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A History of Conformance

A Dangerous Method (2011)

Liam Daniel/Sony Pictures Classics

Many of those who have seen “A Dangerous Method” have complained about it not being Cronenbergian enough. Although it revolves around two titans in the field of psychology, the film isn’t that psycho-thriller you’re expecting and doesn’t showcase anything nearly as spectacular as Miranda Richardson juggling three roles. Think of it instead as the David Cronenberg equivalent of David Lynch’s “The Straight Story.” Essentially, “A Dangerous Method” is a deeply political cautionary tale from a staunch atheist about the price of conformity and repression.

Carl Jung (Michael Fassbender) employs the “talking cure” method championed by Sigmund Freud (Viggo Mortensen again) on disturbed young woman Sabrina Spielrein (Keira Knightley) to great success. Jung discovers that Spielrein’s physical ticks and grotesque facial contortions stem from deep-rooted embarrassment associated with a suppressed predilection for sadomasochism, and encourages her to apply herself to the discipline of psychology. Spielrein’s gratitude toward Jung soon blossoms into unrequited love. With a little prodding from his freewheeling patient Otto Gross (Vincent Cassel encore), Jung begins an illicit affair with Spielrein.

Jung later clashes with his mentor, because Freud is adamant about confining psychology strictly to the scientific and dismissing any potential for the spiritual and the supernatural in hopes of preserving credibility in a burgeoning new area of study. As keen as he is to stretch boundaries professionally, Jung opts to be considerably more orthodox in his personal life and wants to keep his marriage intact. The film hints at his wife Emma’s (Sarah Gadon) family fortune as one of his considerations, but who knows?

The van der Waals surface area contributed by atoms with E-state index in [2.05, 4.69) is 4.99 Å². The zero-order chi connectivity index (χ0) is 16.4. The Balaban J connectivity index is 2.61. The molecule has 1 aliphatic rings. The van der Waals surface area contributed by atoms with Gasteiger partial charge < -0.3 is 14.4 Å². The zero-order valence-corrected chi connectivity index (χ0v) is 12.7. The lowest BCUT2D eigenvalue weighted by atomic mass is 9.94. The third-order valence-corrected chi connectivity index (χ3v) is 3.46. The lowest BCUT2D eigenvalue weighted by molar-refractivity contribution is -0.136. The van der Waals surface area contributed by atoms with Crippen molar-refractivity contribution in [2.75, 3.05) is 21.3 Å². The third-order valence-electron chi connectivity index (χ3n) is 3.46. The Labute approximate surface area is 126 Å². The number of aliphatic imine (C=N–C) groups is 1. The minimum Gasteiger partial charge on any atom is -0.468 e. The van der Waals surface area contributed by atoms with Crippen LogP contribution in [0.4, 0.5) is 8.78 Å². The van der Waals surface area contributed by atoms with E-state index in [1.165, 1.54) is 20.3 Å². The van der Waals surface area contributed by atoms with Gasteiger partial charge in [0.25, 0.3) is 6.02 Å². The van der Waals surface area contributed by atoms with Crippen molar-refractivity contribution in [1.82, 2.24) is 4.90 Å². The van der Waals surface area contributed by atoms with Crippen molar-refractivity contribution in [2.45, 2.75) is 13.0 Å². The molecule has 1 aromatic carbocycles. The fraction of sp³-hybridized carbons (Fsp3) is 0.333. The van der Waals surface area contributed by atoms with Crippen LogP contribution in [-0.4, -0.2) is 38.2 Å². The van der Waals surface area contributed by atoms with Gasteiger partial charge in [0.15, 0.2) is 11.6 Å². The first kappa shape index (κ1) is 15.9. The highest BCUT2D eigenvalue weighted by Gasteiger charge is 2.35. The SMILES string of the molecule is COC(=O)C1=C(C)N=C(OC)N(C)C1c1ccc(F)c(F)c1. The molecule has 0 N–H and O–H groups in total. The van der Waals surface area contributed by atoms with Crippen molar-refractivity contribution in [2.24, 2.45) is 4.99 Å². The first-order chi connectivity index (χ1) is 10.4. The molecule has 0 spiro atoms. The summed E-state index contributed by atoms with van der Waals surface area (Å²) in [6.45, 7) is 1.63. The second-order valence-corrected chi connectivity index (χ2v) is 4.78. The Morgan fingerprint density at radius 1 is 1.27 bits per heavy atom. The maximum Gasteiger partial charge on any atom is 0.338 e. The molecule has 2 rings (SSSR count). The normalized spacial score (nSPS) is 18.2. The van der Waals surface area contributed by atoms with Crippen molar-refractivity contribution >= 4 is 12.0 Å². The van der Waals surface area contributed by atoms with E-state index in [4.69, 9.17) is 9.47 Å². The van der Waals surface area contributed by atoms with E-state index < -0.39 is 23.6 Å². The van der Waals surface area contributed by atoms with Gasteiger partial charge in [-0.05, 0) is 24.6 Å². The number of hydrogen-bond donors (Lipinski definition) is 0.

Given that the body has been Mr. Cronenberg’s career preoccupation, it’s a surprise to see him tackling the mind for a change. One can only conclude that Christopher Hampton’s screenplay (and also play) based on John Kerr’s book resonates with him because of its central message. How does one balance personal fulfillment and the constrictions necessary for maintaining social order? Ultimately, one of the most brilliant minds in history fails himself on the path to enlightenment, and the film’s very last frame is priceless in illustrating Jung’s own startling realization of that fact.


Opens on Nov. 23 in New York and Los Angeles and on Feb. 10, 2012 in the United Kingdom.

Directed by David Cronenberg; written by Christopher Hampton, based on his stage play “The Talking Cure” and the book “A Most Dangerous Method,” by John Kerr; director of photography, Peter Suschitzky; edited by Ronald Sanders; music by Howard Shore; production design by James McAteer; costumes by Denise Cronenberg; produced by Jeremy Thomas; released by Sony Pictures Classics (United States) and Lionsgate U.K. Running time: 1 hour 39 minutes. This film is rated R by M.P.A.A. and 15 by B.B.F.C.

WITH: Keira Knightley (Sabina Spielrein), Viggo Mortensen (Sigmund Freud), Michael Fassbender (Carl Jung), Sarah Gadon (Emma Jung) and Vincent Cassel (Otto Gross).


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